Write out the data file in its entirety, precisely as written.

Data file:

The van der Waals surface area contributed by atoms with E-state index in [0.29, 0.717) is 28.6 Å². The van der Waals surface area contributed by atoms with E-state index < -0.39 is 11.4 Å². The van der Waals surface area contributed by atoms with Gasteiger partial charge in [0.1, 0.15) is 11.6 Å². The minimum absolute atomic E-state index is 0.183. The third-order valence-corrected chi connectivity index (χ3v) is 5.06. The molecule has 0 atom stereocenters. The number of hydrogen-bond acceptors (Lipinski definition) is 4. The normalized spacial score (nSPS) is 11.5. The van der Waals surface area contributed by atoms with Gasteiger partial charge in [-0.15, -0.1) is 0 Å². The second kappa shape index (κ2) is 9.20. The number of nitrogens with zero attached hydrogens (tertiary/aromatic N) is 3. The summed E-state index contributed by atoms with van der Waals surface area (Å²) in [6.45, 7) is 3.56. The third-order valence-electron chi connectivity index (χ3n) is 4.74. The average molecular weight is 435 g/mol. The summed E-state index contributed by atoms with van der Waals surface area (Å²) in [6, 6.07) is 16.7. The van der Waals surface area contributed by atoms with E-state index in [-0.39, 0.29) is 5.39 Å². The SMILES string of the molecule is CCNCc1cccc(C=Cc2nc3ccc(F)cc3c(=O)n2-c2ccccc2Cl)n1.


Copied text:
The van der Waals surface area contributed by atoms with E-state index in [0.29, 0.717) is 28.6 Å². The van der Waals surface area contributed by atoms with E-state index < -0.39 is 11.4 Å². The van der Waals surface area contributed by atoms with Gasteiger partial charge in [0.1, 0.15) is 11.6 Å². The minimum absolute atomic E-state index is 0.183. The third-order valence-corrected chi connectivity index (χ3v) is 5.06. The molecule has 0 atom stereocenters. The number of hydrogen-bond acceptors (Lipinski definition) is 4. The normalized spacial score (nSPS) is 11.5. The van der Waals surface area contributed by atoms with Gasteiger partial charge in [-0.15, -0.1) is 0 Å². The second kappa shape index (κ2) is 9.20. The number of nitrogens with zero attached hydrogens (tertiary/aromatic N) is 3. The summed E-state index contributed by atoms with van der Waals surface area (Å²) in [6.45, 7) is 3.56. The third-order valence-electron chi connectivity index (χ3n) is 4.74. The average molecular weight is 435 g/mol. The summed E-state index contributed by atoms with van der Waals surface area (Å²) in [6, 6.07) is 16.7. The van der Waals surface area contributed by atoms with E-state index in [-0.39, 0.29) is 5.39 Å². The SMILES string of the molecule is CCNCc1cccc(C=Cc2nc3ccc(F)cc3c(=O)n2-c2ccccc2Cl)n1.